Bringing the solution to the problem

When the quality and efficacy of a solution is not good enough yet, customers pay premium prices. This provides the margins for enterprises to upgrade what they offer, to improve their workflow and to eliminate inefficiencies. These improvements are what Clayton Christensen calls "sustaining innovations". The enterprises can sell up-market to more demanding customers who believe "you get more when you pay more". The prices paid by consumers may soar out of sight, as they have for college diplomas and hospitalizations. The market bears the rise in prices because the quality is not good enough yet to be offered routinely, systemically and consistently. The consumers have no other choices in this captive market but to pay more or go without. This phase is a "sellers market" where the provider names the price and terms. The problem comes to the solution. The customers endure the hardship of getting an appointment, schedule, enrollment or visitation -- at the convenience of the provider.

When the delivery of quality and efficacy becomes common knowledge, all this turns around. The customers start to find the same or better quality for less. When they pay more, they pay too much and don't get their money's worth. The enterprises or new entrants sell down-market to cost and value-conscious customers. The narrowing margins, increasing overhead and increasing stagnation of incumbent providers, create opportunities for start-ups to invade the space. The new entrants move the goal posts and sell down-market. They create bargains for savvy customers to find -- that means it pays to shop around and compare wisely. The over-served, under-served and non-consumers suddenly have options created by these "disruptive innovations". Now it's a "buyer's market" that competes for customers with added convenience, improved access, special privileges, and bundled offers. The solution gets brought to those with the problem. The providers deliver their innovations at the convenience of the consumers.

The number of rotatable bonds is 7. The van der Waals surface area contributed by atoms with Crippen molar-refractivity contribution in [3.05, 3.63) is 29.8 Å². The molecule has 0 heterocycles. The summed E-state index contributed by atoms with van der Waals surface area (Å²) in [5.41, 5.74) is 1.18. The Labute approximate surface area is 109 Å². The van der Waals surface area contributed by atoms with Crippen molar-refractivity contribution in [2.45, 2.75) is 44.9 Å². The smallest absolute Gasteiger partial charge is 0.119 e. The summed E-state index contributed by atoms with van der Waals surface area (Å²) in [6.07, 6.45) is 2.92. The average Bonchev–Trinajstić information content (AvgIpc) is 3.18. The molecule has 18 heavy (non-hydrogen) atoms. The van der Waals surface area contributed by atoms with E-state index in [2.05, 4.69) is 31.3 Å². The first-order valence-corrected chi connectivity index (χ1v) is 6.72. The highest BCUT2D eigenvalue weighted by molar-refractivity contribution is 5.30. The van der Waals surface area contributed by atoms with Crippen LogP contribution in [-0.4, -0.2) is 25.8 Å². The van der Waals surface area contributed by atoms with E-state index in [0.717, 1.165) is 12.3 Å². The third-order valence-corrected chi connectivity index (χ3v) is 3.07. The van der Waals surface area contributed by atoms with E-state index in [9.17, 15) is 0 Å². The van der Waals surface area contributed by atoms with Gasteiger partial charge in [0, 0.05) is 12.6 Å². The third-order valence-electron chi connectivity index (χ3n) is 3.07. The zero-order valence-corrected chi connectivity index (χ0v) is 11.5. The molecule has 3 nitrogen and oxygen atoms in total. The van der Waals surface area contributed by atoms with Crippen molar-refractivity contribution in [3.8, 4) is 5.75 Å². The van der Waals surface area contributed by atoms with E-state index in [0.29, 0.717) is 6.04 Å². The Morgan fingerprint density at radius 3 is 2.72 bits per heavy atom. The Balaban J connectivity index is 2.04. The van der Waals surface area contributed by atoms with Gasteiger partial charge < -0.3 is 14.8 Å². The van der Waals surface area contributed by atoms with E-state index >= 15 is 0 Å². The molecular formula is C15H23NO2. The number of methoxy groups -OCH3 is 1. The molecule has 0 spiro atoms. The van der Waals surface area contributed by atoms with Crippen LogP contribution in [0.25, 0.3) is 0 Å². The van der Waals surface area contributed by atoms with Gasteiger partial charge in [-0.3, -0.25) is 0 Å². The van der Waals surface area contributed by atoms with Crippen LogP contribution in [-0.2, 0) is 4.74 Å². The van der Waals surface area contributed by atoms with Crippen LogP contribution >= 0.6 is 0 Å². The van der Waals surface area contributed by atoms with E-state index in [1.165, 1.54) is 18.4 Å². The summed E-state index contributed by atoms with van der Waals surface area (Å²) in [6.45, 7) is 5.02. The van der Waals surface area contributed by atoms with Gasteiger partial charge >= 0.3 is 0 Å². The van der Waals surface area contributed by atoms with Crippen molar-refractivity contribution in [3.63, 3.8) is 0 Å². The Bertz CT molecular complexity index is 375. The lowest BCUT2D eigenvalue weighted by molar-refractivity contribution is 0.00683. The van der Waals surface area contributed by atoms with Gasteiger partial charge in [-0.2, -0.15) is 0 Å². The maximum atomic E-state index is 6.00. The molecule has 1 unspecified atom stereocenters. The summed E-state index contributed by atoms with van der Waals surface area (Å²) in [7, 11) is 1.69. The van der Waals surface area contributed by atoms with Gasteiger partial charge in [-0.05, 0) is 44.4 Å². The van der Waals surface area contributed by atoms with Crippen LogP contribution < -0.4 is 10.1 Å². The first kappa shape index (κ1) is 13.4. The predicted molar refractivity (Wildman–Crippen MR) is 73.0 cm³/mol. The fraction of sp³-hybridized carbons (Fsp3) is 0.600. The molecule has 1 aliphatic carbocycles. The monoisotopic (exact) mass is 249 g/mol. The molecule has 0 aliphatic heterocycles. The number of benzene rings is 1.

Higher ed has been able to maintain their "sellers market" where "those with the problem come to the solution" -- by perpetuating educational quality that is not good enough yet. They promote the prestige, ranking and elite attributes of their diplomas they can deliver instead of authentic quality and efficacy that exceeds their capabilities. It's time to move the goal posts.

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